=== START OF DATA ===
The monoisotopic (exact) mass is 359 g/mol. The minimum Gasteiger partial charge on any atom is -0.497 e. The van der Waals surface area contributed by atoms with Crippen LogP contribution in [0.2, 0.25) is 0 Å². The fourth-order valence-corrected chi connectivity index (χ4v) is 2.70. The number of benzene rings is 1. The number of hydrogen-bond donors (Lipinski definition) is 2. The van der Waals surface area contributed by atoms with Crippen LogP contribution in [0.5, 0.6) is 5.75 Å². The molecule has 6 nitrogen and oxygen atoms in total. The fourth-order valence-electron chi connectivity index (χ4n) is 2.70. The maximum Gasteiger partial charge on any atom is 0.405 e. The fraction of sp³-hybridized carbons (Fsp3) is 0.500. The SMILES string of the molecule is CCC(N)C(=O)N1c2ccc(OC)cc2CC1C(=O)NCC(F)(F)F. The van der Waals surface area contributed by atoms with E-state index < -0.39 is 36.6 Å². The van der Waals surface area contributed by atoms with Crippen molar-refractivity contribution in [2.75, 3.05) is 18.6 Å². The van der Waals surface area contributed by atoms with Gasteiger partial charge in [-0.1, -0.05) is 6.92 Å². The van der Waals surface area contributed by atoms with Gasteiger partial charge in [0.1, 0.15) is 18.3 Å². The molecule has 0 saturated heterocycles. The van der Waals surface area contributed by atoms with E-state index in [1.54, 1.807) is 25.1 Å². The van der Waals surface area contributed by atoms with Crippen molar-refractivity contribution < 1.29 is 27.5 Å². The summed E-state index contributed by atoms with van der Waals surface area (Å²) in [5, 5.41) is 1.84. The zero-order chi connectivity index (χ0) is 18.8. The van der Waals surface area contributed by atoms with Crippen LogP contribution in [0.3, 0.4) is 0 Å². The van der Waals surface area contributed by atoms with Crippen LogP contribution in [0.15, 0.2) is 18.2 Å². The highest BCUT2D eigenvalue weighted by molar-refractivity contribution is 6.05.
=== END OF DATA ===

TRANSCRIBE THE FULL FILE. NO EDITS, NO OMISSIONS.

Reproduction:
The monoisotopic (exact) mass is 359 g/mol. The minimum Gasteiger partial charge on any atom is -0.497 e. The van der Waals surface area contributed by atoms with Crippen LogP contribution in [0.2, 0.25) is 0 Å². The fourth-order valence-corrected chi connectivity index (χ4v) is 2.70. The number of benzene rings is 1. The number of hydrogen-bond donors (Lipinski definition) is 2. The van der Waals surface area contributed by atoms with Crippen LogP contribution in [0.5, 0.6) is 5.75 Å². The molecule has 6 nitrogen and oxygen atoms in total. The fourth-order valence-electron chi connectivity index (χ4n) is 2.70. The maximum Gasteiger partial charge on any atom is 0.405 e. The fraction of sp³-hybridized carbons (Fsp3) is 0.500. The SMILES string of the molecule is CCC(N)C(=O)N1c2ccc(OC)cc2CC1C(=O)NCC(F)(F)F. The van der Waals surface area contributed by atoms with E-state index < -0.39 is 36.6 Å². The van der Waals surface area contributed by atoms with Crippen molar-refractivity contribution in [2.75, 3.05) is 18.6 Å². The van der Waals surface area contributed by atoms with Gasteiger partial charge in [-0.1, -0.05) is 6.92 Å². The van der Waals surface area contributed by atoms with Gasteiger partial charge in [0.1, 0.15) is 18.3 Å². The molecule has 0 saturated heterocycles. The van der Waals surface area contributed by atoms with E-state index in [1.54, 1.807) is 25.1 Å². The van der Waals surface area contributed by atoms with Crippen molar-refractivity contribution < 1.29 is 27.5 Å². The summed E-state index contributed by atoms with van der Waals surface area (Å²) in [5, 5.41) is 1.84. The zero-order chi connectivity index (χ0) is 18.8. The van der Waals surface area contributed by atoms with Crippen LogP contribution in [0.3, 0.4) is 0 Å². The van der Waals surface area contributed by atoms with Crippen LogP contribution in [0.15, 0.2) is 18.2 Å². The highest BCUT2D eigenvalue weighted by molar-refractivity contribution is 6.05.